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Youth must vote

Richard D. Erlich, Professor Emeritus, Miami University

A Slate piece on Election Day by John Dickerson was titled "Youth Gone Mild (Nationally, and especially in Ohio, young voters did not turn out)."Alternatively, note the formulation for an article by Jonathan Chait in The New Republic called "Oldsters Vote, Youngsters Don't, Republicans Win."

Even if the statistics prove only approximate, the upshot is crucial. 

Some 18 percent of Americans under 30 voted in 2008. This year, according to Dickerson, that was down to 11 percent, with about 8 percent showing up in Ohio. By Chait's reckoning, this decline in the youth vote was central for the age demographics in the last election: "In 2008, the young were 18 percent of the electorate, and the old were 16 percent of the electorate. In 2010, the young were 10 percent of the electorate, and the old were 24 percent of the electorate."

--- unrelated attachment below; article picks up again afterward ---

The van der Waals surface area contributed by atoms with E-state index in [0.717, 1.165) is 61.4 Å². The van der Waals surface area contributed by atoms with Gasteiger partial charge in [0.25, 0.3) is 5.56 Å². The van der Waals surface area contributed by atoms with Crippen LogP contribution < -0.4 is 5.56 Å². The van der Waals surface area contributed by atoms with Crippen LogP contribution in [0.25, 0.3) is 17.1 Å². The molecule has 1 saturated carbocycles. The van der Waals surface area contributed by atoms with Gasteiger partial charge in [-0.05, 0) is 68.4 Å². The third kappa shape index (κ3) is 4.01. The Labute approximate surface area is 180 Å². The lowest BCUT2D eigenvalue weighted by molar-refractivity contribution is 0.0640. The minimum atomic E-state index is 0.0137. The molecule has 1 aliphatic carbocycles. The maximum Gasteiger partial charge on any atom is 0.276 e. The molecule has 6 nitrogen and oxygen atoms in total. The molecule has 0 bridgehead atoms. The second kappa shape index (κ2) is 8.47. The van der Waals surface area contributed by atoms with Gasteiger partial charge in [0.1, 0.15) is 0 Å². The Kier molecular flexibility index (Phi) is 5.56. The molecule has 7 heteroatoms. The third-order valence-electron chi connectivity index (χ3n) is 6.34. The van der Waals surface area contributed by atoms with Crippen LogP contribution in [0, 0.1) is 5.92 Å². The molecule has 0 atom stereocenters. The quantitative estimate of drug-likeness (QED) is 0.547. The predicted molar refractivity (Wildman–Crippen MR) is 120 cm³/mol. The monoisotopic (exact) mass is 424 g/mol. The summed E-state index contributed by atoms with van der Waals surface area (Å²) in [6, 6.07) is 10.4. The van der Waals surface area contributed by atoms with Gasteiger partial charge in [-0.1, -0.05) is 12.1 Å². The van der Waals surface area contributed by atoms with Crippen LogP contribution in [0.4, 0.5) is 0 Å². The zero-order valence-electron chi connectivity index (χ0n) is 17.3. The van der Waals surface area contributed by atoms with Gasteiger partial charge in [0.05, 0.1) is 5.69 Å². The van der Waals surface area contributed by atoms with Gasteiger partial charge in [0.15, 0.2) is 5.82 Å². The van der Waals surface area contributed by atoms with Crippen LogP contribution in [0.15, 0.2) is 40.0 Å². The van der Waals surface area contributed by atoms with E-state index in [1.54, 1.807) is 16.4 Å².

The youth demographic in the U.S. is impressive, the youth vote isn't. My people — old farts — are increasing in numbers and increasingly providing a reliable block vote. This is crucial for both young and old because sooner rather than much later the U.S. Congress will be forced to make tough decisions about the central political issue of dividing up resources and, as the saying goes, they will "dance with the ones that brung them."

Republicans have no particular reason to be nice to under-30 "youngins" and in choosing between the young and the old. Democrats now know they can't rely on the young. 

If someone has to be screwed, it will be the people least dangerous to screw. So far, that looks like young Americans. Check out the California precedents and look for much rhetoric about the importance of education and higher tuition and fees along with larger class sizes. And that's to start with — and especially in Ohio.